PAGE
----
Keratoconus

Keratoconus is a weakness in the cornea that allows pressure inside the eye to distort the curve of the front of the eye. This results in increased astigmatism, reduced vision and thinning of the cornea.

Keratoconus generally first affects people ages 10 to 25. It is more common in individuals with conditions that cause itchy eyes such as hay fever, eczema and allergies. While patients can have a genetic predisposition to the disease, it is often random. Eye rubbing is a risk factor for both developing keratoconus and its progression. It is also more likely to progress in younger patients.

 

What to expect from your consultation at Hunter Laser Vision

Your opthamologist will begin with a review of your medical history and a thorough eye exam. They will also take images of your cornea to determine its shape, as well as to measure corneal thickness and intraocular pressure. These tests will confirm if you have keratoconus, and if it is progressing.

After your doctor has examined your cornea and retina they will make a recommendation based on the severity of your keratoconus and how fast it is progressing. If the disease is getting worse or is severe enough, surgery may be recommended. In this case, they will discuss the recommended procedure with you, including any risks. Once you’ve agreed on a treatment plan they will book a date for your procedure.

Keratoconus Treatment

Keratoconus is not curable, but often stabilizes naturally by the early 30s. Glasses or rigid gas permeable contact lenses are generally the first treatment option for patients with mild keratoconus. However, if the disease is more severe or progressing rapidly, surgery may be recommended.

Two minimally invasive procedures used to treat keratoconus are kerarings and ultraviolet corneal crosslinking.

  •      Kerarings are clear, semicircular rings inserted at the edge of the cornea to restore it to a more normal curve and improve vision. Kerarings are generally used when the disease is moderate. The procedure is safe and minimally invasive.
  •      Ultraviolet corneal crosslinking involves applying a dye to the cornea, followed by an ultraviolet laser. This creates a reaction that leads the collagen fibres to “crosslink” and strengthen the cornea. UV crosslinking is generally recommended if the condition is worsening or is at risk of it worsening. Approximately one third of patients will experience improvement in their vision from the procedure. However, if the condition continues to progress the treatment can be repeated.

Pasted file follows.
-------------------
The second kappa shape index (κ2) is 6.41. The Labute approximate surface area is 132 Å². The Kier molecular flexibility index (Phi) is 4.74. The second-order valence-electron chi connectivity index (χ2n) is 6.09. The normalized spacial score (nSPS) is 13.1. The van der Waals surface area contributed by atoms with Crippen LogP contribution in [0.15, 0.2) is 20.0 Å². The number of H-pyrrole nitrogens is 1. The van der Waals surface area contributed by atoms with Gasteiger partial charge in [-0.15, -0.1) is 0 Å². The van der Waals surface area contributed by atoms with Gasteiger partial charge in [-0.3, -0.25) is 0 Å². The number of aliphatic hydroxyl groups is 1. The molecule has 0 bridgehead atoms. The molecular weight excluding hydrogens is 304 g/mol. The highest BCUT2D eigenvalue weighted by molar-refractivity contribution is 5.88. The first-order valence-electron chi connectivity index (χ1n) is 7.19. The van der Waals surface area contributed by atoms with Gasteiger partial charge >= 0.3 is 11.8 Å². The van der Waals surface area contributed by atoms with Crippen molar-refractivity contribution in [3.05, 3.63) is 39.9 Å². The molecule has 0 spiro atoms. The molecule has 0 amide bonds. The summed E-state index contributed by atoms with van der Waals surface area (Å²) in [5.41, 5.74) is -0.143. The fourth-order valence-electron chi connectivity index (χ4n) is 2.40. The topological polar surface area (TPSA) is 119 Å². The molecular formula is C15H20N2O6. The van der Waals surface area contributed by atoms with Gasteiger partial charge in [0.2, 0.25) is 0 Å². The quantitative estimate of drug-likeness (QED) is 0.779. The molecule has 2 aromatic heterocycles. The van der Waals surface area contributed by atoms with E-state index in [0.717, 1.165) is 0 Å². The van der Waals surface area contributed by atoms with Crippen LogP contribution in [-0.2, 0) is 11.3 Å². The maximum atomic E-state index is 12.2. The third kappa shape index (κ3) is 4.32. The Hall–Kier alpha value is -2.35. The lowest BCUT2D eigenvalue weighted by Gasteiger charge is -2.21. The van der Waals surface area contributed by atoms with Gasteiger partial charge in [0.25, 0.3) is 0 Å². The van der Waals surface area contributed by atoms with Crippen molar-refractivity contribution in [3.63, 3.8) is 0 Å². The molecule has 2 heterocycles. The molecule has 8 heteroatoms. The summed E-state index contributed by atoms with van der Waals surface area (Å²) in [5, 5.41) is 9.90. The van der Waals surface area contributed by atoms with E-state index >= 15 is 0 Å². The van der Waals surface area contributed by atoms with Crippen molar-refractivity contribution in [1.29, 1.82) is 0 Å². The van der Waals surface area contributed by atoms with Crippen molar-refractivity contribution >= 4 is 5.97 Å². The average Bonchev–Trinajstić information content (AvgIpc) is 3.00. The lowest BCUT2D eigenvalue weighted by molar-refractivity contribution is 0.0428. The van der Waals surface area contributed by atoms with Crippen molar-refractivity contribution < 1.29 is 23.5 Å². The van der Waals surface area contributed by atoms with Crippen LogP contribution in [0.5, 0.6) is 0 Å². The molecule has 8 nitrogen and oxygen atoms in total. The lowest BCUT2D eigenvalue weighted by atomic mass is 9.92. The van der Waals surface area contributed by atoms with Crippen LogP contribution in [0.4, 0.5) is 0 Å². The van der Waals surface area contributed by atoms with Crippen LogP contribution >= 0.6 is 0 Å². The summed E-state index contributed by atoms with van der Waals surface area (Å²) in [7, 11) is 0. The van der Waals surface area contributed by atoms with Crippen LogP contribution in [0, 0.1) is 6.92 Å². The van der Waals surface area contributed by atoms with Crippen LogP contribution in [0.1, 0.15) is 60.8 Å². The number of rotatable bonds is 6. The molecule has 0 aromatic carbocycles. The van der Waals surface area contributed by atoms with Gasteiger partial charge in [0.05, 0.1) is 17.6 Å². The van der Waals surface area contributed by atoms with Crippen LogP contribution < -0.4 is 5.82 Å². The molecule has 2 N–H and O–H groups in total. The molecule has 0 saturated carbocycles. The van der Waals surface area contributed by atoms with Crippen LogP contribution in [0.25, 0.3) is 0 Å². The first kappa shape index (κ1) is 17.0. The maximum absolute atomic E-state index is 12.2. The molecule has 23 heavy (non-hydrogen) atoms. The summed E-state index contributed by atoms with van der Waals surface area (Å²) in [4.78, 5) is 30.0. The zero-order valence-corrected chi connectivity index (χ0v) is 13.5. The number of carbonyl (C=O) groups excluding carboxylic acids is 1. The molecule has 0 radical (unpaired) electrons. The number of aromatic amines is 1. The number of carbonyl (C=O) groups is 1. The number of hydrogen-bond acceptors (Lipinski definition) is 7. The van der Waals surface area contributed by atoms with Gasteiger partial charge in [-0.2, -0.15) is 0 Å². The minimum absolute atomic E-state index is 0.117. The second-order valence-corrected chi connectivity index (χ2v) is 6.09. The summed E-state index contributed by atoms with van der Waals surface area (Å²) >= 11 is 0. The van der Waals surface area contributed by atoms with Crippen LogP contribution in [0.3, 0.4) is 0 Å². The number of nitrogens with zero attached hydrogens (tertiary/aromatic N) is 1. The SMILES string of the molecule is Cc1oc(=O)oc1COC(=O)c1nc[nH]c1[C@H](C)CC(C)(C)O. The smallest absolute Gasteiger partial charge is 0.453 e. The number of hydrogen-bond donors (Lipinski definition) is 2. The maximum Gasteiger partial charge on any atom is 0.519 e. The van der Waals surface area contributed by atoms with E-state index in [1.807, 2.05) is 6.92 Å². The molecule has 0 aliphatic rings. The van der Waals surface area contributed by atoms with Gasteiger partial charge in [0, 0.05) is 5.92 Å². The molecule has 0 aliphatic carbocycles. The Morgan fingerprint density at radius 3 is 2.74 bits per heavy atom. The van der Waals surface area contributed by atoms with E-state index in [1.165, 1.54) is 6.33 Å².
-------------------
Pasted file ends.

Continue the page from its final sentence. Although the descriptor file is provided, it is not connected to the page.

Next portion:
Your surgeon may use a combination of crosslinking, kerarings and intraocular lenses depending on the severity of your condition and its progression. Patients with advanced keratoconus that doesn’t respond to these treatments may require a corneal transplant.

Post-operative keratoconus surgery care

At Hunter Laser Vision we firmly believe that post-operative care is just as important as the surgery itself. The day after your procedure you’ll need to return to the clinic for a check-up. You will also need to come back two weeks later and again at two months so we can monitor your progress. You may be able to see your local optometrist for some of these post-operative appointments if you live outside the area.

It’s important to take good care of your eye after keratoconus surgery to help reduce the risk of complications and ensure a good recovery. While most patients resume regular activities in 2 or 3 days, you should avoid heavy lifting and stay out of dirty, dusty environments for two weeks after the surgery. You’ll also need to keep the area dry; showering is fine, but no swimming. Your doctor will let you know when it’s OK to return to driving.

If you have keraring or UV crosslinking treatment we’ll need to exam your eyes again at six months. Keraring patients will need annual reviews.